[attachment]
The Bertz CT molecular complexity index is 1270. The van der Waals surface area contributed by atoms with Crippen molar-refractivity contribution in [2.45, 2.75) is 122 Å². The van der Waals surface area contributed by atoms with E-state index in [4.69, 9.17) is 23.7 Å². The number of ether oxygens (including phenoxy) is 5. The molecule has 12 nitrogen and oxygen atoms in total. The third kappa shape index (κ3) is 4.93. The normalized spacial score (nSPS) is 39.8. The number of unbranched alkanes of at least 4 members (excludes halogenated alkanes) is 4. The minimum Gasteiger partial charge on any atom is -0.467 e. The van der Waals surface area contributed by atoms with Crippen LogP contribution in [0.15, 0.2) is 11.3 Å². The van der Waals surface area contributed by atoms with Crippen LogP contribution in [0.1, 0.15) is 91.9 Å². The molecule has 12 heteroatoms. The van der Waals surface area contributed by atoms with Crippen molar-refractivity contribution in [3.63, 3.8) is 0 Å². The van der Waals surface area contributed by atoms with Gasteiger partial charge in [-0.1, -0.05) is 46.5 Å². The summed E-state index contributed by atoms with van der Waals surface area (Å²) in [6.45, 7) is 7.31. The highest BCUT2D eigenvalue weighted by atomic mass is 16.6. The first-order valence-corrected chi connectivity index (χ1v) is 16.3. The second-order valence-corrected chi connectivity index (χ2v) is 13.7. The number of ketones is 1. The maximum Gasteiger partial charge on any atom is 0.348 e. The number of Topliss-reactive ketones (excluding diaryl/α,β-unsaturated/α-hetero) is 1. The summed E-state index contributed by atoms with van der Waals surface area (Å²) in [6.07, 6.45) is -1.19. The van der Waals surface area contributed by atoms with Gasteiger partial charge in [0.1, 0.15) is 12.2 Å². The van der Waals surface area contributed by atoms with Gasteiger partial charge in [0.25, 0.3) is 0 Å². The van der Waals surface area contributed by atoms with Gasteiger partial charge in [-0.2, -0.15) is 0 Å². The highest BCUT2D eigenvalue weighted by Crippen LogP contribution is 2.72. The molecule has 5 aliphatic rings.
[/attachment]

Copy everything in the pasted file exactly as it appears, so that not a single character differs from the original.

The Bertz CT molecular complexity index is 1270. The van der Waals surface area contributed by atoms with Crippen molar-refractivity contribution in [2.45, 2.75) is 122 Å². The van der Waals surface area contributed by atoms with E-state index in [4.69, 9.17) is 23.7 Å². The number of ether oxygens (including phenoxy) is 5. The molecule has 12 nitrogen and oxygen atoms in total. The third kappa shape index (κ3) is 4.93. The normalized spacial score (nSPS) is 39.8. The number of unbranched alkanes of at least 4 members (excludes halogenated alkanes) is 4. The minimum Gasteiger partial charge on any atom is -0.467 e. The van der Waals surface area contributed by atoms with Crippen LogP contribution in [0.15, 0.2) is 11.3 Å². The van der Waals surface area contributed by atoms with Crippen LogP contribution in [0.1, 0.15) is 91.9 Å². The molecule has 12 heteroatoms. The van der Waals surface area contributed by atoms with Crippen molar-refractivity contribution in [3.63, 3.8) is 0 Å². The van der Waals surface area contributed by atoms with Gasteiger partial charge in [-0.1, -0.05) is 46.5 Å². The summed E-state index contributed by atoms with van der Waals surface area (Å²) in [6.45, 7) is 7.31. The highest BCUT2D eigenvalue weighted by atomic mass is 16.6. The first-order valence-corrected chi connectivity index (χ1v) is 16.3. The second-order valence-corrected chi connectivity index (χ2v) is 13.7. The number of ketones is 1. The maximum Gasteiger partial charge on any atom is 0.348 e. The number of Topliss-reactive ketones (excluding diaryl/α,β-unsaturated/α-hetero) is 1. The summed E-state index contributed by atoms with van der Waals surface area (Å²) in [6.07, 6.45) is -1.19. The van der Waals surface area contributed by atoms with Gasteiger partial charge in [0.1, 0.15) is 12.2 Å². The van der Waals surface area contributed by atoms with Gasteiger partial charge in [0.25, 0.3) is 0 Å². The van der Waals surface area contributed by atoms with Gasteiger partial charge in [-0.2, -0.15) is 0 Å². The highest BCUT2D eigenvalue weighted by Crippen LogP contribution is 2.72. The molecule has 5 aliphatic rings.